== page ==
Phone Malware Threat Grows
Viruses are reaching out and touching someone - everyone.
, particularly Cabir
continues to spread. This appears to be affecting non-North American countries
most severely, possibly due to the types of phones more predominant abroad (Nokia)
or the use of the Simbian OS. Also, the malware spreads extremely slowly, only
able to infect one other system each time the phone is turned on. Regardless,
there certainly is a marked increase in phone malware activity, and no reason
to believe it will lessen before it gets worse.
This is bound to become a much larger issue than PC infections. Not only are
phones far more common than PCs, the user community has a great deal less technical
knowledge than the average PC user. Unless carriers and phone manufacturers
find a solution that doesn't involve user interaction, we'll likely have phone
malware living much longer than PC malware.
It's been reported that there was a significant increase in traffic on port
42 after a proof-of-concept exploit was released for the Microsoft
WINS vulnerability patched by MS04-045. While there may well have been
a spike in traffic, what the various monitoring stations fail to recognize is
the difference between a scan for vulnerable systems and systems actually being
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Historically, bots get updated quickly with new exploits when they're released,
and they'll often start scanning the Internet to see if they can find vulnerable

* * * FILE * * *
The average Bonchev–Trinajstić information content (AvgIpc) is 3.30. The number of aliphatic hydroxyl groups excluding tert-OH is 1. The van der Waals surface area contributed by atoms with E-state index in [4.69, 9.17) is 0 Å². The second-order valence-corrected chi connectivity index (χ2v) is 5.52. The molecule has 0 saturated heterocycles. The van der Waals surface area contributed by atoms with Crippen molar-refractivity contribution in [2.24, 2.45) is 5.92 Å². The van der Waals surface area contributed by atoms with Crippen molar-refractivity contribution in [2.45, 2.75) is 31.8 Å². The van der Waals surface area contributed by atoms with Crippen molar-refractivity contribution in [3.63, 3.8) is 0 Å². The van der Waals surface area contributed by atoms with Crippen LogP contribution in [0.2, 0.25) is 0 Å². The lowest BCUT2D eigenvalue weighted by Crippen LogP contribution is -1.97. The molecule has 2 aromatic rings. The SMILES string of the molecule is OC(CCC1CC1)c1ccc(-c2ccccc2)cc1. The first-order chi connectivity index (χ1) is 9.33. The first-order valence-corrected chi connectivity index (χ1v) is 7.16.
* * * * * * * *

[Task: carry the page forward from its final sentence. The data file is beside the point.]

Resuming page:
systems. In this case, there are very few vulnerable systems exposed to the
Internet due to the fact WINS isn't installed by default, and those that do
have a WINS server installed aren't likely to be the type to be exposed. While
not confirmed, it's likely that the spike was due to already compromised systems
scanning, not new victims being found. Understanding this difference is important
to ensuring your blood pressure doesn't go up unnecessarily.
Delta Blood Bank in California had one of two laptops
used to store donor registration information stolen during a donor drive. Some
portion of its database of donors was kept on the machine, compromising information
on tens of thousands of donors. This is an example of the age-old problem where
highly sensitive data is stored on an extremely vulnerable system. Cost and
technical difficulty no doubt led the blood bank to store an image of the database
rather than performing a remote connection to look up information, ignoring
the fact that laptops are so susceptible to theft. Bottom line: Never store
sensitive information on a laptop!
Online shopping was up more than 25 percent over the
holiday season this year compared to the same period in 2003. That's certainly
good news for e-commerce companies, but could spell doom for its future. That
increase in shopping represents an equal increase in the likely theft of credit
card information, which in turn spells more losses for the credit card companies.
How long can they continue to afford to take the losses due to insecurely maintained
Russ Cooper is a senior information security analyst with Verizon Business, Inc.
He's also founder and editor of NTBugtraq, www.ntbugtraq.com,
one of the industry's most influential mailing lists dedicated to Microsoft security.
One of the world's most-recognized security experts, he's often quoted by major
media outlets on security issues.